Silicon-Based Laser Emits in Visible
Although much of the excitement about silicon lasers in this year has centered on silicon Raman lasers investigated at Intel Corp. and at the University of California, Los Angeles, other re- searchers have pursued other promising approaches to silicon-based lasers. Recently, scientists at the University of Cincinnati, working with a group at Nitronex Corp. in Raleigh, N.C., obtained visible lasing from a layer of Eu-doped GaN deposited on a silicon substrate.
Europium ions in a 0.5-µm-thick GaN film deposited by molecular beam epitaxy on a silicon substrate lased at 620 nm when pumped with a nitrogen laser.
Silicon is the fundamental building material for modern electronics and would seem the obvious host for combining electronics and photonics in monolithically integrated devices. Unfortunately, it turns out to be a poor photonic material. Its transparency at telecommunications wavelengths makes it useless as a detector in that spectral region. And its indirect bandgap means that the product of electron-hole recombination is far more likely to be a phonon than a photon. To overcome the indirect-bandgap problem, scientists have turned to Raman lasing, or to doping or combining silicon with materials that can lase effectively.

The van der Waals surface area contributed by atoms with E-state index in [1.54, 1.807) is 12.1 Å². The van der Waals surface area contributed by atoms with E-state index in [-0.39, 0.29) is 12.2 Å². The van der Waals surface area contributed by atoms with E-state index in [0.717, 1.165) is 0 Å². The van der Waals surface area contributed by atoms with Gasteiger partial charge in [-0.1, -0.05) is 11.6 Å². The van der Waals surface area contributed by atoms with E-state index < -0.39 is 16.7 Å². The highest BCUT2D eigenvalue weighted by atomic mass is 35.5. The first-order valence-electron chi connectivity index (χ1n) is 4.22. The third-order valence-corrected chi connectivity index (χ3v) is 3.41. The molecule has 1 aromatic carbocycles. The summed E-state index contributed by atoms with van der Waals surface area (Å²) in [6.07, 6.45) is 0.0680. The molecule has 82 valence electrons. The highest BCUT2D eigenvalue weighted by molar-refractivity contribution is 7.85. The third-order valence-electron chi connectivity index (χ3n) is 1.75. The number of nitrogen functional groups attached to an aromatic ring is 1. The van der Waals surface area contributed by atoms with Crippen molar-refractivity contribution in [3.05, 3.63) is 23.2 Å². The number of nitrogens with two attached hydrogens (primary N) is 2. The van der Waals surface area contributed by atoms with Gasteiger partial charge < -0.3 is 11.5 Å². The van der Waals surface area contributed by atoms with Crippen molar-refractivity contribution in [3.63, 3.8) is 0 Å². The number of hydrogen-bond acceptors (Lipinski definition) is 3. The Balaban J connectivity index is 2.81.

The Ohio researchers adopted the latter approach. They previously had studied lasing in rare-earth-doped films of GaN on sapphire substrates and sought to extend that technique to silicon substrates. They used substrates developed by Nitronex that overcome the lattice and thermal-expansion mismatch between silicon and GaN by depositing multiple AlGaN layers as buffers between the silicon substrate and the 1-percent-atomic Eu-doped GaN (see figure). A top cladding layer of AlGaN created a planar waveguide of the whole structure.
A 337-nm nitrogen laser with 600-ps pulses optically pumped the laser and created a population inversion in the Eu3+ ions, which subsequently lased at 620 nm. Incident on the upper surface of the structure, the 337-nm radiation achieved threshold lasing at a density of ~117 kW/cm2.
Although the current experiment demonstrated lasing in the red spectral region, the scientists believe that other rare-earth elements could be substituted for europium to create lasers from the ultraviolet through the near-infrared.
As evidence of lasing, the researchers cite the polarization of the output and line narrowing from ~2.3 nm to ~1.9 nm at laser threshold. They also note the existence of distinct longitudinal laser modes in the output spectrum of polished submillimeter cavities. For example, in a 145-µm cavity, the mode spacing was 0.56 nm, corresponding to a theoretical mode spacing of approximately the same value.
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